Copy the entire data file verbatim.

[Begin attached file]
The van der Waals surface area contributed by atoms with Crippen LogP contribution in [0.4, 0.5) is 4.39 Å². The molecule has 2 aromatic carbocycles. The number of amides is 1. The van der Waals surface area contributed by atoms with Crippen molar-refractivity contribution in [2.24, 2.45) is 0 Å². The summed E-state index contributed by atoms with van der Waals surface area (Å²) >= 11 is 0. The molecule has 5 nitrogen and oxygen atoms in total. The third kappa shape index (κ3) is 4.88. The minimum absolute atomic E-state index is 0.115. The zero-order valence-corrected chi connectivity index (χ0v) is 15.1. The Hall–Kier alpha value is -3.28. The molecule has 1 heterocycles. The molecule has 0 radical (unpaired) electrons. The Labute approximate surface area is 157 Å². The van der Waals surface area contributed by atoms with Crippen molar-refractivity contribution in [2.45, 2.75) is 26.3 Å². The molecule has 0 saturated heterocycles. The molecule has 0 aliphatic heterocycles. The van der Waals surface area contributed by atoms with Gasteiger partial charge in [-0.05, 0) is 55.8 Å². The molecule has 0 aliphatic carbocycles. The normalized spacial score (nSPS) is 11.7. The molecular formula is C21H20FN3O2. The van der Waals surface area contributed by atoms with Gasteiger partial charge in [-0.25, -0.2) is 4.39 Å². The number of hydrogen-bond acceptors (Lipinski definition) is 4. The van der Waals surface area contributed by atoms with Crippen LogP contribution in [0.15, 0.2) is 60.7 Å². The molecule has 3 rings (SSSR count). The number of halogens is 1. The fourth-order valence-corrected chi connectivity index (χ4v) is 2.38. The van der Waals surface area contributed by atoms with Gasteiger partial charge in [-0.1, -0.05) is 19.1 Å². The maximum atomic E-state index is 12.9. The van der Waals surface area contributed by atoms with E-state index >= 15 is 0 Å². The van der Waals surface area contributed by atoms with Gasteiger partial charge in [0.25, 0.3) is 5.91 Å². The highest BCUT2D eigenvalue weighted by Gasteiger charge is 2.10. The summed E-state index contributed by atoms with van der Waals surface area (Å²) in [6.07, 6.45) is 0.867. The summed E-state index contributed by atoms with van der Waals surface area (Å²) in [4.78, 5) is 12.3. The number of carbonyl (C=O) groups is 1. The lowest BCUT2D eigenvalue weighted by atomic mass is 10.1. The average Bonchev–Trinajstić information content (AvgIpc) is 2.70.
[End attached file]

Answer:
The van der Waals surface area contributed by atoms with Crippen LogP contribution in [0.4, 0.5) is 4.39 Å². The molecule has 2 aromatic carbocycles. The number of amides is 1. The van der Waals surface area contributed by atoms with Crippen molar-refractivity contribution in [2.24, 2.45) is 0 Å². The summed E-state index contributed by atoms with van der Waals surface area (Å²) >= 11 is 0. The molecule has 5 nitrogen and oxygen atoms in total. The third kappa shape index (κ3) is 4.88. The minimum absolute atomic E-state index is 0.115. The zero-order valence-corrected chi connectivity index (χ0v) is 15.1. The Hall–Kier alpha value is -3.28. The molecule has 1 heterocycles. The molecule has 0 radical (unpaired) electrons. The Labute approximate surface area is 157 Å². The van der Waals surface area contributed by atoms with Crippen molar-refractivity contribution in [2.45, 2.75) is 26.3 Å². The molecule has 0 saturated heterocycles. The molecule has 0 aliphatic heterocycles. The van der Waals surface area contributed by atoms with Gasteiger partial charge in [-0.05, 0) is 55.8 Å². The molecule has 0 aliphatic carbocycles. The normalized spacial score (nSPS) is 11.7. The molecular formula is C21H20FN3O2. The van der Waals surface area contributed by atoms with Gasteiger partial charge in [-0.25, -0.2) is 4.39 Å². The number of hydrogen-bond acceptors (Lipinski definition) is 4. The van der Waals surface area contributed by atoms with Crippen LogP contribution in [0.15, 0.2) is 60.7 Å². The molecule has 3 rings (SSSR count). The number of halogens is 1. The fourth-order valence-corrected chi connectivity index (χ4v) is 2.38. The van der Waals surface area contributed by atoms with Gasteiger partial charge in [-0.1, -0.05) is 19.1 Å². The maximum atomic E-state index is 12.9. The van der Waals surface area contributed by atoms with E-state index >= 15 is 0 Å². The van der Waals surface area contributed by atoms with Gasteiger partial charge in [0.25, 0.3) is 5.91 Å². The highest BCUT2D eigenvalue weighted by Gasteiger charge is 2.10. The summed E-state index contributed by atoms with van der Waals surface area (Å²) in [6.07, 6.45) is 0.867. The summed E-state index contributed by atoms with van der Waals surface area (Å²) in [4.78, 5) is 12.3. The number of carbonyl (C=O) groups is 1. The lowest BCUT2D eigenvalue weighted by atomic mass is 10.1. The average Bonchev–Trinajstić information content (AvgIpc) is 2.70.